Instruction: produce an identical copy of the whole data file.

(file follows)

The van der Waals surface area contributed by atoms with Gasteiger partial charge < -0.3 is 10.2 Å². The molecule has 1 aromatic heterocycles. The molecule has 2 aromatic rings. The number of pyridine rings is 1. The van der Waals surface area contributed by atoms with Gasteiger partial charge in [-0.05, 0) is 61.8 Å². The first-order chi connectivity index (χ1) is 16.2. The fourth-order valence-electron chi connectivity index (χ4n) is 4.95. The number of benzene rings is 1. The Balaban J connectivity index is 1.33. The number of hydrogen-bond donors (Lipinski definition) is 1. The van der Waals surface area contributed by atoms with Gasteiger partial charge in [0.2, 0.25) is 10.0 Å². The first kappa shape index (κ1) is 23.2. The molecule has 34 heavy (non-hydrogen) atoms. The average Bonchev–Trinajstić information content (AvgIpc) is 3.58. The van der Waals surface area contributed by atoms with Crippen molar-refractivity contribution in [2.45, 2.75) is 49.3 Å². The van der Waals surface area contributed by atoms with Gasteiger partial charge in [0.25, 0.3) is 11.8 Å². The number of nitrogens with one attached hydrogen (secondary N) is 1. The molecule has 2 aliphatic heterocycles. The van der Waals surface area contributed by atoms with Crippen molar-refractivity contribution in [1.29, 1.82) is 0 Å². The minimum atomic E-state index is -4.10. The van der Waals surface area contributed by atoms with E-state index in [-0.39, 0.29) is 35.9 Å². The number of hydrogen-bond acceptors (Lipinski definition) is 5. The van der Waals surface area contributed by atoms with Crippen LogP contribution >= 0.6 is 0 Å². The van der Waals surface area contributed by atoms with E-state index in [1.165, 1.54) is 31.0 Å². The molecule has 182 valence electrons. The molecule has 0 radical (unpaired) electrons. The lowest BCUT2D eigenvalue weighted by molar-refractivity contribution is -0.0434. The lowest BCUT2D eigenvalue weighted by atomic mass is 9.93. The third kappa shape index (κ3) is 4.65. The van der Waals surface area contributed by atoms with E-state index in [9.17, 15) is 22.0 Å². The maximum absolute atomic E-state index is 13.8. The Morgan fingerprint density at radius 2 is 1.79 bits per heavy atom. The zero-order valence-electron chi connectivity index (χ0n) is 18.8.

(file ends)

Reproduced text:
The van der Waals surface area contributed by atoms with Gasteiger partial charge < -0.3 is 10.2 Å². The molecule has 1 aromatic heterocycles. The molecule has 2 aromatic rings. The number of pyridine rings is 1. The van der Waals surface area contributed by atoms with Gasteiger partial charge in [-0.05, 0) is 61.8 Å². The first-order chi connectivity index (χ1) is 16.2. The fourth-order valence-electron chi connectivity index (χ4n) is 4.95. The number of benzene rings is 1. The Balaban J connectivity index is 1.33. The number of hydrogen-bond donors (Lipinski definition) is 1. The van der Waals surface area contributed by atoms with Gasteiger partial charge in [0.2, 0.25) is 10.0 Å². The first kappa shape index (κ1) is 23.2. The molecule has 34 heavy (non-hydrogen) atoms. The average Bonchev–Trinajstić information content (AvgIpc) is 3.58. The van der Waals surface area contributed by atoms with Crippen molar-refractivity contribution in [2.45, 2.75) is 49.3 Å². The van der Waals surface area contributed by atoms with Gasteiger partial charge in [0.25, 0.3) is 11.8 Å². The number of nitrogens with one attached hydrogen (secondary N) is 1. The molecule has 2 aliphatic heterocycles. The van der Waals surface area contributed by atoms with Crippen molar-refractivity contribution in [1.29, 1.82) is 0 Å². The minimum atomic E-state index is -4.10. The van der Waals surface area contributed by atoms with E-state index in [-0.39, 0.29) is 35.9 Å². The number of hydrogen-bond acceptors (Lipinski definition) is 5. The van der Waals surface area contributed by atoms with Crippen LogP contribution >= 0.6 is 0 Å². The van der Waals surface area contributed by atoms with E-state index in [1.165, 1.54) is 31.0 Å². The molecule has 182 valence electrons. The molecule has 0 radical (unpaired) electrons. The lowest BCUT2D eigenvalue weighted by molar-refractivity contribution is -0.0434. The lowest BCUT2D eigenvalue weighted by atomic mass is 9.93. The third kappa shape index (κ3) is 4.65. The van der Waals surface area contributed by atoms with E-state index in [9.17, 15) is 22.0 Å². The maximum absolute atomic E-state index is 13.8. The Morgan fingerprint density at radius 2 is 1.79 bits per heavy atom. The zero-order valence-electron chi connectivity index (χ0n) is 18.8.